The ’80s: bad hairdos, shoulder pads, high-waisted jeans and male optoms vastly outnumbering female optoms. Then, in 1987, things changed. For the first time, female optometry students outnumbered males and this has been the pattern ever since, except for 2001 (see Table 1).
This year, 73% of students enrolled in the Bachelor of Optometry course at the University of Auckland were female. Today, female optometrists outnumber males by 2:1 in the under 40 age group, which is vastly different from the 40-69 age group where it’s nearly 1:3, females to males. Across the ditch things are similar, with 78% of Australian optometry registrants now female, lifting overall female optometrists’ numbers by 901 since December 2012.
Feminisation is defined as a ‘profound shift from males to females’, so is this what’s happened to the region’s optometry profession? If it is, what does this mean for the profession, for gender diversity? Does it matter if our profession is dominated by women? Will there, could there, be an effect on our patients?
Table 1. Percentage of female and male optometry applicants at Auckland University
Inside and outside the workplace
In general, the gender gap across the workplace is decreasing. In 2016, 61% of women were employed, compared with 52% in 1986, but there is still a large divide in the types of jobs the sexes do. Most librarians, care workers and counsellors are women, while most glaziers, brick-layers and engineers are men. Is it because women are the main carers for children that they gravitate toward caring professions? It certainly seems that men veer towards jobs working with things while women prefer working with people. Nine out of 10 nurses are women and, in more recent times, teaching and other health professions such as pharmacy, dentistry and general practice medicine, have come to be dominated by women. Researchers paid to look at these things, suggest boys are encouraged (and thus assumed) to be more analytic, outgoing and aggressive, while girls are encouraged (and equally assumed) to be more nurturing, passive and dependent.
In New Zealand, women still take on the lion’s share of childcare, often in addition to working. A 2010 survey showed, on average, women do double the number of childcare hours (and housework hours) than men, with a shocking 12% of fathers contributing no childcare hours at all. This imbalance means women are more likely to work part-time; a fact borne out in optometry, with research from the New Zealand Association of Optometrists (NZAO) showing women take on more part-time and locum roles and are significantly more likely to take a career break.
Researcher Orrin Huang from the University of Sydney Business School, who wrote his thesis on Looking through gendered lenses – the feminisation of optometry in Australia, says flexibility is very attractive to most women who still consider the time when they choose to have children a very important stage in their lives.
“The optometry profession differs from the majority of other professions as the way it is structured offers flexibility for both parties. If full-timers need to take time off, a locum can step in and vice versa. I also think that optometry allows women who take maternity leave to re-enter the workforce quite easily.”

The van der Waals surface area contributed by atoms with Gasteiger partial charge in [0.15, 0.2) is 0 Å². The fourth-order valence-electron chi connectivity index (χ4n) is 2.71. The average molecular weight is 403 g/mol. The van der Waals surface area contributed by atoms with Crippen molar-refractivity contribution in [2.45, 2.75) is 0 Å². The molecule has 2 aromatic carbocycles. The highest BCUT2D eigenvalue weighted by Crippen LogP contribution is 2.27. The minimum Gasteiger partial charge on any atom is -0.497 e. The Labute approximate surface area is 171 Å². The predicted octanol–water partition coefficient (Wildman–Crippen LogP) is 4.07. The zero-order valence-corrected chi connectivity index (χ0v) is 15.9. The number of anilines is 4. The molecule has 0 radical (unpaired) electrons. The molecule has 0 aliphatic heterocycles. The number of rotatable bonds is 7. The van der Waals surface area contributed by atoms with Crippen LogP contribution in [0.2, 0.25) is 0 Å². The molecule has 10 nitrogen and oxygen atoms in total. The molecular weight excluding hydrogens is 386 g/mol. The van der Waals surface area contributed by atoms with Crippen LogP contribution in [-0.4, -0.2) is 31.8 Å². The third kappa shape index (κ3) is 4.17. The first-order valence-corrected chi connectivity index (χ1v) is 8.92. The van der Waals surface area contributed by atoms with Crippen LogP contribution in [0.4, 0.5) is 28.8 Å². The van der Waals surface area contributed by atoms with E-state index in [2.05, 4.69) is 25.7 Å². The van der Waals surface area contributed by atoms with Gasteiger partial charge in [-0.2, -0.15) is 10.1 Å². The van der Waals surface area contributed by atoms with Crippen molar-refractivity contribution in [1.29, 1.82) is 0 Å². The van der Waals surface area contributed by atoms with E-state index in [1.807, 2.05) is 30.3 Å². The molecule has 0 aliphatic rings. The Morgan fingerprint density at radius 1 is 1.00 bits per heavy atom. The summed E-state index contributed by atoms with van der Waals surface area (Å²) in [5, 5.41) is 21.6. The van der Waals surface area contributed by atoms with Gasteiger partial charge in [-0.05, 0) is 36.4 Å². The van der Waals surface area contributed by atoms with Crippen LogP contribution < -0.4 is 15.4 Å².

The gender gap
But because women take on more childcare hours, this impacts their pay, with mums earning on average 17% less than dads. The NZAO survey also showed men are significantly more likely to be self-employed, thus business owners, than women. Interestingly, there are also fewer women in academia, specialisations and leadership roles within optometry; a trend mirrored in other health professions such as dentistry. But why, especially given the feminisation of optometry over the years?
New Zealand’s paid parental leave scheme is one of the least comprehensive in the industrialised world; third worst ahead of Australia and the United States. In 1987, the 52-week unpaid leave period in New Zealand finally became gender-neutral, allowing parents to share leave. More recently, the current government increased the paid parental leave period to 22 weeks, with a view to making it 26 weeks by 2020. Prime Minister Jacinda Ardern is leading the way in more ways than one: a sterling example that career and child-rearing can mix.
It’s certainly possible for men to stay at home and enjoy it too. After giving birth to my second child, my husband took on the primary caregiver role last year, staying at home to care for two children under three while I worked. It was hard at first: for me - juggling breast pumps and referral letters in lunch breaks and coping with a few raised eyebrows amongst some people we knew, “Oh, so your husband had a day off work today? How lovely.” - while my husband became a ninja nappy changer, while feeling somewhat lonely as the sole dad in a sea of mums at playgroup. But we made it work and overall it was a tremendously positive experience. Sharing paid work and childcare has given us each an insight into the challenges of each role, while setting an important example for our children, that ‘blue’ and ‘pink’ jobs don’t exist.
The evolution of optometry in NZ
So, what else is bringing about this change in our industry? Historically, optometry was a far more technical profession, focused on the correction of refractive errors. But over the years, the profession has changed dramatically, incorporating a more medical and therapeutic approach to the diagnosis and treatment of ocular pathologies, making it (according to the statisticians) a far more attractive industry to women.